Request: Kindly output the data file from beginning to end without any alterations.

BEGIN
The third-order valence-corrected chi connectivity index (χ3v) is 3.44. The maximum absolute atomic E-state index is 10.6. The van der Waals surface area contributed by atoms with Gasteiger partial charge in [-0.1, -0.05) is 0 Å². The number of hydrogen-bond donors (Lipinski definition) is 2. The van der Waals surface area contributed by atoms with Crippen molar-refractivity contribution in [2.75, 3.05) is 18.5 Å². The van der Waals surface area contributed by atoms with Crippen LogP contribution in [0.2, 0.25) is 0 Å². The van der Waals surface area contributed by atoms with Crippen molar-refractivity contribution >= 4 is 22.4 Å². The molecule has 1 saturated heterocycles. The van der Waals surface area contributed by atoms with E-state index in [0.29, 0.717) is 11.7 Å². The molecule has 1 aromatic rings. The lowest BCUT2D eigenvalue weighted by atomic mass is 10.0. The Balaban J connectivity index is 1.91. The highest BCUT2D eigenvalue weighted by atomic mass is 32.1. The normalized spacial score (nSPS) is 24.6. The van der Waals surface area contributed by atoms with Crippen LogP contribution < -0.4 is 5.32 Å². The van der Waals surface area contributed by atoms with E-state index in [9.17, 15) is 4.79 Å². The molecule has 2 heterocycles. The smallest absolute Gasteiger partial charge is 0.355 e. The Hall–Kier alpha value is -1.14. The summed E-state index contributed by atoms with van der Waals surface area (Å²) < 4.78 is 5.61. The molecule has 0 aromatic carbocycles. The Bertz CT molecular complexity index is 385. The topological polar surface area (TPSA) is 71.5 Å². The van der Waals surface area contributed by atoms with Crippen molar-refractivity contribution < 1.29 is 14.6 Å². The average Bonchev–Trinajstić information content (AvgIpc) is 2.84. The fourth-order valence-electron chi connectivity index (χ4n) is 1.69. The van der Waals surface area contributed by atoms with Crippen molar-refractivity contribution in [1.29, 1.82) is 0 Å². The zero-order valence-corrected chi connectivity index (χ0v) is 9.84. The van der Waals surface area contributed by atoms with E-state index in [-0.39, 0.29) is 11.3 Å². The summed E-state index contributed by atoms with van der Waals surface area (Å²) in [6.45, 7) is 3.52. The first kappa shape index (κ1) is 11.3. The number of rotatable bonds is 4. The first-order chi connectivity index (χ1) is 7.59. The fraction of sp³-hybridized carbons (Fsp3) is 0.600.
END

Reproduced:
The third-order valence-corrected chi connectivity index (χ3v) is 3.44. The maximum absolute atomic E-state index is 10.6. The van der Waals surface area contributed by atoms with Gasteiger partial charge in [-0.1, -0.05) is 0 Å². The number of hydrogen-bond donors (Lipinski definition) is 2. The van der Waals surface area contributed by atoms with Crippen molar-refractivity contribution in [2.75, 3.05) is 18.5 Å². The van der Waals surface area contributed by atoms with Crippen LogP contribution in [0.2, 0.25) is 0 Å². The van der Waals surface area contributed by atoms with Crippen molar-refractivity contribution >= 4 is 22.4 Å². The molecule has 1 saturated heterocycles. The van der Waals surface area contributed by atoms with E-state index in [0.29, 0.717) is 11.7 Å². The molecule has 1 aromatic rings. The lowest BCUT2D eigenvalue weighted by atomic mass is 10.0. The Balaban J connectivity index is 1.91. The highest BCUT2D eigenvalue weighted by atomic mass is 32.1. The normalized spacial score (nSPS) is 24.6. The van der Waals surface area contributed by atoms with Crippen LogP contribution < -0.4 is 5.32 Å². The van der Waals surface area contributed by atoms with E-state index in [9.17, 15) is 4.79 Å². The molecule has 2 heterocycles. The smallest absolute Gasteiger partial charge is 0.355 e. The Hall–Kier alpha value is -1.14. The summed E-state index contributed by atoms with van der Waals surface area (Å²) < 4.78 is 5.61. The molecule has 0 aromatic carbocycles. The Bertz CT molecular complexity index is 385. The topological polar surface area (TPSA) is 71.5 Å². The van der Waals surface area contributed by atoms with Crippen molar-refractivity contribution < 1.29 is 14.6 Å². The average Bonchev–Trinajstić information content (AvgIpc) is 2.84. The fourth-order valence-electron chi connectivity index (χ4n) is 1.69. The van der Waals surface area contributed by atoms with Crippen molar-refractivity contribution in [1.29, 1.82) is 0 Å². The zero-order valence-corrected chi connectivity index (χ0v) is 9.84. The van der Waals surface area contributed by atoms with E-state index in [-0.39, 0.29) is 11.3 Å². The summed E-state index contributed by atoms with van der Waals surface area (Å²) in [6.45, 7) is 3.52. The first kappa shape index (κ1) is 11.3. The number of rotatable bonds is 4. The first-order chi connectivity index (χ1) is 7.59. The fraction of sp³-hybridized carbons (Fsp3) is 0.600.